We caught up with the writer of Dracula: Mina’s Reckoning, Morna Pearson, about her adaptation of the Bram Stoker classic.
The performance is at Macrobert from Thu 21 - Sat 23 Sep.
What made you decide to do a take on a classic like Dracula and why do you think the story has such enduring popularity?
NTS approached me to adapt it and my answer was “hell yes”. I usually have an element of genre in my plays, but this adaptation would allow me to boldly go full horror and it would be my first large scale production.
I’m drawn to dark stories and thought I could contribute a unique version, despite the fact that it is constantly being done in many versions and mediums at any one time. Relocating it geographically was something NTS and I agreed on straight away.
The scale of production and size of cast NTS could offer was very appealing, and with a highly collaborative process – with music, movement and visual design – it would allow for moments of real and satisfying horror, and room for character insight and exploration of themes. I was excited to work with Sally Cookson; I knew she would explode the story and put it back together in a striking and unique but recognisable way, and I knew working with her would push my writing to places it has never been before.
Mina is so integral to the novel and I was excited by her potential as a protagonist and telling the story of Dracula through her eyes.
Stoker’s Dracula endures as it is a fertile and layered story, open for a multitude of interpretations, interrogations, and reflections. Every era has its own existential anxieties, collective traumas and questions about power, and Dracula is the perfect vehicle in which to explore them. In recent years, who is allowed to ask these questions has become more diverse, which can especially be seen in the horror genre.
In honouring the story and the horror of Stoker’s novel, I hope we’ve created a rich, entertaining, and visceral horror for the stage.
How does the North East, and Scotland as a whole, influence your writing for Dracula and the story you are telling in this stage version.
I tend to write where I feel most comfortable, and that is the North-East. Dark humour, coastal landscape, weather, sense of foreboding, and community spirit have influenced this story. I like to think these are characteristics of Scotland as a whole too. The play is set in Cruden Bay, Aberdeen, and Transylvania in 1890, so I had to research what these places were like back then, along with psychiatric care in the North-East of the time.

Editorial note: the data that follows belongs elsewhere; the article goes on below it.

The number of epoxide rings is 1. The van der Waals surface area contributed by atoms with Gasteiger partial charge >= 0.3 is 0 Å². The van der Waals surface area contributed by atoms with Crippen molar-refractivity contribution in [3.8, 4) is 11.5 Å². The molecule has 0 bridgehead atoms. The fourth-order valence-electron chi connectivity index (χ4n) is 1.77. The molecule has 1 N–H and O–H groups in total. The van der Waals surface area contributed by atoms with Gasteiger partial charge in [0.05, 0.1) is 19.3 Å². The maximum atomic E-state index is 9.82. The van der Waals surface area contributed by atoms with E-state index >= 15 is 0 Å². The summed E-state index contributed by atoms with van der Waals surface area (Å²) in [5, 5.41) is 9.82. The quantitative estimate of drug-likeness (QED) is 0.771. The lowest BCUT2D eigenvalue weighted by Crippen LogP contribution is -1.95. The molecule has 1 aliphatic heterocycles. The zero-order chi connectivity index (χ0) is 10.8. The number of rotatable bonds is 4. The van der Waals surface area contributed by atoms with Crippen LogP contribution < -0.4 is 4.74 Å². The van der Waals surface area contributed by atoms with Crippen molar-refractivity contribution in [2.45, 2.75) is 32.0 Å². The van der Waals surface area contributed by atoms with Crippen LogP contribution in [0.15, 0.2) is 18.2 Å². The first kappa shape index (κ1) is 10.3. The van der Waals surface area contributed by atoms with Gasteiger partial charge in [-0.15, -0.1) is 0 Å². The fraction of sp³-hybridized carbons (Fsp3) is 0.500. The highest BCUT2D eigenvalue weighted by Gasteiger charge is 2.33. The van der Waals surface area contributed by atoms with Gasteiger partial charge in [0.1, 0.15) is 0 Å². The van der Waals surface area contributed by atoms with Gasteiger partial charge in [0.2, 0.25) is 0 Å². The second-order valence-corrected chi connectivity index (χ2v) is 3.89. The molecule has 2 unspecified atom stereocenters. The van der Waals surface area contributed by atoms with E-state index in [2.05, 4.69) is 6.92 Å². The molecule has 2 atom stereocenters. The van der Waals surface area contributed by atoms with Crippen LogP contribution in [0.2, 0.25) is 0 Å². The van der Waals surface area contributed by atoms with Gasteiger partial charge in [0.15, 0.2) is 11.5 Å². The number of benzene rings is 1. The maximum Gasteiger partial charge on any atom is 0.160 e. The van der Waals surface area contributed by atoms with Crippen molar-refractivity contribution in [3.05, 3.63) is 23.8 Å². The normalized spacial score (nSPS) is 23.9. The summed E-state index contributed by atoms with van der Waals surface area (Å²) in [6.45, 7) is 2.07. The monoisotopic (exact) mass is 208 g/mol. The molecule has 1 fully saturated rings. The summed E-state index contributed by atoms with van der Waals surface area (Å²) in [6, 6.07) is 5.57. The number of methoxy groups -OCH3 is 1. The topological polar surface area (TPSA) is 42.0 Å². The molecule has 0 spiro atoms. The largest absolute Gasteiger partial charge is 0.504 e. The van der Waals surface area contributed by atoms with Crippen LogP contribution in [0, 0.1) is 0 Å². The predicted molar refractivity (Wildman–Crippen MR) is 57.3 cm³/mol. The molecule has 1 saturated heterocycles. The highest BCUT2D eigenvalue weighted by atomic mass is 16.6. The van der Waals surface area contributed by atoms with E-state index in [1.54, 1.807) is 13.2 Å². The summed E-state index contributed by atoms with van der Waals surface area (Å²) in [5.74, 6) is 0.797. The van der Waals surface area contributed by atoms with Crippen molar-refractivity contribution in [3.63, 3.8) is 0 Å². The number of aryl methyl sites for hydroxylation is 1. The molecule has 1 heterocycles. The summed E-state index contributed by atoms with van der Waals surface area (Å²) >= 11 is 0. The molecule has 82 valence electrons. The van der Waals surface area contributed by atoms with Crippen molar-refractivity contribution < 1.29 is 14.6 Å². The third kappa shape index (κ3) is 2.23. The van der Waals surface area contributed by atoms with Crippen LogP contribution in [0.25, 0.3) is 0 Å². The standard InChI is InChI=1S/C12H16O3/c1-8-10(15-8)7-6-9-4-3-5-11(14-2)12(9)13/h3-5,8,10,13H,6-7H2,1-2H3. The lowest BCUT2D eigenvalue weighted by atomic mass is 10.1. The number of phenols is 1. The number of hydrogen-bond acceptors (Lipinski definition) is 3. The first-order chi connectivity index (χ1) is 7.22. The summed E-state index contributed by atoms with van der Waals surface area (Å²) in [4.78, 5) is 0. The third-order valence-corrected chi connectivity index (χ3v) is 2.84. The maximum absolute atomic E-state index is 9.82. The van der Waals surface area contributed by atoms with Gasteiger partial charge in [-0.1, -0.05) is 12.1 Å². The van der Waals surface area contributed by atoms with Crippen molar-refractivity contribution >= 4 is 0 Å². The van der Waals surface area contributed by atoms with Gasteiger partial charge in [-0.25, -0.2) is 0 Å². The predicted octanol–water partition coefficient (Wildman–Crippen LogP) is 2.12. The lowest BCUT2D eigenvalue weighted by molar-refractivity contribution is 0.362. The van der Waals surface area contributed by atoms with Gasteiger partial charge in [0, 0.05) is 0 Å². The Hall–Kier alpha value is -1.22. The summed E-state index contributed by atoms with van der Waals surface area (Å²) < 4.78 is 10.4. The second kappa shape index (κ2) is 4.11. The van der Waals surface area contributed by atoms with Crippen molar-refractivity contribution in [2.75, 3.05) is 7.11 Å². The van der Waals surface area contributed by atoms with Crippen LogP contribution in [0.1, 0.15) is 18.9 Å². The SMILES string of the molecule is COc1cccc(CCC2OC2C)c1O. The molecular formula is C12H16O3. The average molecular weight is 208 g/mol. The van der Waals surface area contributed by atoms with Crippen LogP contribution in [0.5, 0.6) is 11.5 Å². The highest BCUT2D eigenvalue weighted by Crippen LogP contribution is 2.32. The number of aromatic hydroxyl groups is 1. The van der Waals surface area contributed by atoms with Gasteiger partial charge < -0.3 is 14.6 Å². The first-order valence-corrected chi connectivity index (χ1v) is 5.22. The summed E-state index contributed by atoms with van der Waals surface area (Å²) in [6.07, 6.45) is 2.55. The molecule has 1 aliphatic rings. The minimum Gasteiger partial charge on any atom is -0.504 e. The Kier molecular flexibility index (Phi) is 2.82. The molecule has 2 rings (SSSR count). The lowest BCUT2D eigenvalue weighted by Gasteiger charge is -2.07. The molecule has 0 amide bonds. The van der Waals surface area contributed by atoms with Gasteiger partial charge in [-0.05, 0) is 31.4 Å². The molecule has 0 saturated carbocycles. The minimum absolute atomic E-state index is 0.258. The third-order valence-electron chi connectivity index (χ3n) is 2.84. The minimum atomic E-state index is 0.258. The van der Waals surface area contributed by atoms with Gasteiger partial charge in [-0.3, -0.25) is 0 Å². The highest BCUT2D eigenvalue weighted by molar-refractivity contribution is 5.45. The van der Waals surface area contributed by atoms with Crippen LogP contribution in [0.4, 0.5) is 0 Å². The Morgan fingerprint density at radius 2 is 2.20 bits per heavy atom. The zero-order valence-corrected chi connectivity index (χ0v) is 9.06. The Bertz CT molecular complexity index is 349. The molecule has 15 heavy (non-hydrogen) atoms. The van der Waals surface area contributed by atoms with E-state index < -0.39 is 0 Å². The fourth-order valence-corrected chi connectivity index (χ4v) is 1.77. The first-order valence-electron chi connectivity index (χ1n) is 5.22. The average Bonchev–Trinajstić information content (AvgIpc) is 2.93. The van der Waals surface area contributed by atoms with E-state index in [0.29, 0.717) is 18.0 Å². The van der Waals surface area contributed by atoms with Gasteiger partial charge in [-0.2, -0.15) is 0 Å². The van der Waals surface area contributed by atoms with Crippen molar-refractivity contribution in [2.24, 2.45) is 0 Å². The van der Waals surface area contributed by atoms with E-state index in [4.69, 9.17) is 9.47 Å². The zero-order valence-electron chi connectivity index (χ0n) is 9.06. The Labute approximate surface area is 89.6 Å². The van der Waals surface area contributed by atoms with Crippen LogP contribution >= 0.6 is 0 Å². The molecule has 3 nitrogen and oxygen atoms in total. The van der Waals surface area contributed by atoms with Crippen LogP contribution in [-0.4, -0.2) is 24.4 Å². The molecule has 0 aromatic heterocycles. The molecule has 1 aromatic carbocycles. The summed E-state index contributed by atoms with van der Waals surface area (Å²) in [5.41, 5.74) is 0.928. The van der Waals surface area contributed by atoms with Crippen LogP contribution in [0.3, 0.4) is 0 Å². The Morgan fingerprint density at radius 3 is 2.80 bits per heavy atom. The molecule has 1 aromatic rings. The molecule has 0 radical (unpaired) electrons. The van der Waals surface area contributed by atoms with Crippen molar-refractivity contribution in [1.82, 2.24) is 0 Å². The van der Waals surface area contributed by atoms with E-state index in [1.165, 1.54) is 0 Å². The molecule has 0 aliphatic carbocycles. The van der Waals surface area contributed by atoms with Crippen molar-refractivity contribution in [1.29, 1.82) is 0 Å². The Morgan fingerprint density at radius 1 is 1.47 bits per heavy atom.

What do you think it has to say to the current moment/contemporary audiences
The world seems like a different place from when we first talked about doing the adaptation.
We’ve been constantly asking what, why and how, which is important when doing any adaptation. Why we’re telling the story, what parts of the story are we telling, and how are we presenting them. The answers to these questions have evolved as time has gone on. Who has power, who doesn’t have power and why? Trauma, identity and autonomy are all themes in the play. It asks; what do you do when the world isn’t made for you?
There has been interest lately in maverick Scotswoman Emily Gerard who apparently directly inspired Bram Stoker – has she influenced the play in anyway?
Emily Gerard came to our attention last year. The discovery of her influence on the Dracula novel is exciting and confirms the existence of a Scottish female character like our protagonist Mina at the time; an intelligent, thoughtful young woman who hasn’t a great deal of power, but what she does have she uses wisely, and she’s rebellious and unyielding when she can be. It sounds like Emily and her sisters were able to push boundaries of what was expected of women for the time. We have directly referenced Emily Gerard and her writings in this play, through the research Mina does into vampire lore.
What research did you do on the region’s influence and did writing this play highlight links to the North East you didn’t know about?
I read about Stoker’s time in Cruden Bay. I knew Slain’s was an influence, but I hadn’t appreciated how much. Stoker’s description of Dracula’s home (the octagonal room, for example) was based on the castle. When I visited for the first time in June this year, I was struck by how warren-like and oppressive it felt, despite not having a roof.
There is a doric speaking character in the original Dracula, inspired - it’s thought - by Stoker’s time in Cruden Bay, will this be reflected in the play?
Very much so. Mr Swails and Renfield are the main Doric speakers and some others use a lighter dialect. They are both characters from the novel that I found endearing and struck me as having great theatrical potential, along with Mina becoming the main protagonist.
Why did you choose to make this version all female?
Sally had the idea to frame the story of Dracula within an asylum – as psychiatric hospitals were called then- for women. I’d been writing Renfield as a female character and was drawn to exploring their experience in the asylum from the outset, so the framing device spun from there. It opened the play up further to interrogate issues of power, identity and autonomy, which are so relevant today.
The actors are all women and non-binary, as are the characters they play in the asylum. Finding our brilliant cast then further informed the shaping of the characters.
The asylum setting sent us on a research mission to Lothian Health Services Archive at Edinburgh University Library, and NHS Grampian Archives, where they hold amazing and detailed records and photos of patients of the Victorian era. The characters in the asylum were partly shaped by the lives I read about in the archives, and the real horrors they faced in and out of the hospital.
Dracula: Mina’s Reckoning is on from Thu 21 - Sat 23 Sep. Book tickets here
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